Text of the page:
Journey Through “The Mirror Test: America at War in Iraq and Afghanistan”

Hello, readers.

I am taking a short break from homework to check back in. I cannot recall if I’ve told you all before I love reading for pleasure, and one of the hardest things about working full-time and completing my collegiate classes is losing a substantial amount of free time for personal reading. I grew up reading a lot in my free time; it was a perfect hobby for an introverted child. Although I’ve shed some of my shyness, reading is still one of my favorite hobbies.

While I don’t plan to go into detail about all the war-related books I started to help me determine how to write my own memoir, there is one I want to talk about today.

My local public library has a small section of books covering the history of different wars. Originally, I hoped to find Shoot Like A Girl: One Woman’s Dramatic Fight in Afghanistan and on the Home Front. I looked for Shoot Like a Girl on several trips to Barnes and Noble, but it was never on the shelf. When I couldn’t find the book at my public library either, I decided to look through the other titles. (I don’t like leaving the public library empty-handed.)

There wasn’t much that stuck out to me except for one title, The Mirror Test. It’s the lengthy book I’ve picked up in a while: 585 pages. I haven’t finished it yet. I hope that doesn’t deter anyone from picking it up. This blog entry is not meant to serve as a book review. I could probably give you that perspective later, but I’m only on Chapter 9 at this point. (I slowed down my reading pace with this book in order to not fall behind in my class.)

I quickly fell in love with the author’s writing style and wanted to share my sentiments on Instagram.

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Dotting the landscape of his personal narrative, I found direct information about service member casualties. It was unexpected, but almost like coming home. Someone encountered the casualty information, not necessarily the same way I had, and he recognized them as people. He was making sure they were not simply forgotten in a world where Americans drift from one new thing to the next and have grown tired of hearing about our protracted wars in Iraq and Afghanistan.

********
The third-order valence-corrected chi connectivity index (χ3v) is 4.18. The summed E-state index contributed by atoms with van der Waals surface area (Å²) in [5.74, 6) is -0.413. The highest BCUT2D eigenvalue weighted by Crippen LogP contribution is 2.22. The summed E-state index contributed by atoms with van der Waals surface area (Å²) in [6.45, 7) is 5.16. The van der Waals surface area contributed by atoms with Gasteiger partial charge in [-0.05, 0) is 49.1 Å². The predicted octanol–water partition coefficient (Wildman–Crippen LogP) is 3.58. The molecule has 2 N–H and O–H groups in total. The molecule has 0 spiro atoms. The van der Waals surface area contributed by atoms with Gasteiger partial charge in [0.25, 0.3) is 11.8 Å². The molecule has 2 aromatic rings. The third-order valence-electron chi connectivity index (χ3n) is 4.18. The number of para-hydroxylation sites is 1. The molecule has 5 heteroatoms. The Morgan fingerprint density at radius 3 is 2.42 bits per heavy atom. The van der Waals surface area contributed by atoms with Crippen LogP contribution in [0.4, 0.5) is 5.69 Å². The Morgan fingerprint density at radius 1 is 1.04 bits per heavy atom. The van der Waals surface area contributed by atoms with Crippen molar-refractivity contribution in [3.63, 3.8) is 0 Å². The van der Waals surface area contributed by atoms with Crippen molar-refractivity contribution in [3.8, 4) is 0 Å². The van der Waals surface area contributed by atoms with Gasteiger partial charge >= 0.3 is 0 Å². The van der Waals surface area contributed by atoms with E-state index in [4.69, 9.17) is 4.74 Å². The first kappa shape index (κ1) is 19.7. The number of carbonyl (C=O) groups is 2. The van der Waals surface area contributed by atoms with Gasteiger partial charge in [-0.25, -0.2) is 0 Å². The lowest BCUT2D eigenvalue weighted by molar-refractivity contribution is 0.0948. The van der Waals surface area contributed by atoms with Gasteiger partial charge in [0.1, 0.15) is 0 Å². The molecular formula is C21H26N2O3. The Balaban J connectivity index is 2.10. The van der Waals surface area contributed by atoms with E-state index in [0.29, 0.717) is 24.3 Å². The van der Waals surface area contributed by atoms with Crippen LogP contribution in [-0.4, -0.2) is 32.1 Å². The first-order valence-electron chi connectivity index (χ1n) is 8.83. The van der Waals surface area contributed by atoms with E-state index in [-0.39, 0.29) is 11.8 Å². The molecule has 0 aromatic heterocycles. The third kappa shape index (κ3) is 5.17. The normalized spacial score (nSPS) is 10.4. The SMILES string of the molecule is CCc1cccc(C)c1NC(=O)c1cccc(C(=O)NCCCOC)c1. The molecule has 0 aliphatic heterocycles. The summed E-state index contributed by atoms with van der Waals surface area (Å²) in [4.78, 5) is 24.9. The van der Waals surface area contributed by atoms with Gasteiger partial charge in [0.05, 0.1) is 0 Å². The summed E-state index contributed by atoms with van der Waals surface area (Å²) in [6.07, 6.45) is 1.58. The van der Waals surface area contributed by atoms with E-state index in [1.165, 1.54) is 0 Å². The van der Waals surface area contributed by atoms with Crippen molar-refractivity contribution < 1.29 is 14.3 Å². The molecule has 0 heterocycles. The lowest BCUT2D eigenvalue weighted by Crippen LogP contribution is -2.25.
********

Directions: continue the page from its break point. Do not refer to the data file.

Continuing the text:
On top of it, too, he gave more recognition to the marring of Iraq and the brutal toll the war’s taken on its people. When I worked on my graduate applied project, I found access to Iraqi casualty information difficult to recover. I used details I could gather from Iraq Body Count but again, The Mirror Test drew me in with the sensitivity and openness regarding interactions with Iraqis.

I didn’t expect to come across something more simple that hit a nerve.

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Anger, bordering on rage, hit me. I felt like the author immediately dismissed the value and burden of my deployment responsibility. My rant could not be contained. In fact, I hit the word limit Instagram has and to finish my rant, I needed a comment.Screen Shot 2018-05-17 at 6.33.11 PM.pngScreen Shot 2018-05-17 at 6.34.09 PM.png

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I try to keep tirades like this out of public view, but the sting that my work was not really seen as a war experience wasn’t easing up. It’s been awhile since I found someone’s written words tearing me up this way.

I put the book down for a bit to refocus. I did not want to discount the entire book based on this one piece, but I needed a breather.

After taking some space, I realized an opportunity existed. The author had valuable casualty information and might be able to help me find a way to finish reconstructing the casualty information from my own deployment. I had to ask. The worst he could say was “No.”

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The Mirror Test

In my email request, I discussed the intersection of our time in Iraq and my work with the activity reports. I explained my interest in how he came to share the casualty information, whether he took good notes or if he acquired the details through Freedom of Information Act. I did not ask the author to do the research for me and this detail is important. I implore anyone looking to reconstruct their past be mindful to do the same with any person you reach out to for assistance. Do not ask someone to do work you yourself are not willing to do. If you have the capability to do your own research, do it. In this case, I have the ability to continue my research, but it helps to know where to look.

Thankfully, my request was well-received and the email I received in return, exceptionally courteous. He offered ideas to help me find the pieces of information I’m looking for to include checking out Brown University’s “Cost of War.”

I am happy with our correspondence so far and hopefully, he appreciates the feedback I have regarding his book.

More to follow.

 

 

 

 

 

 

 

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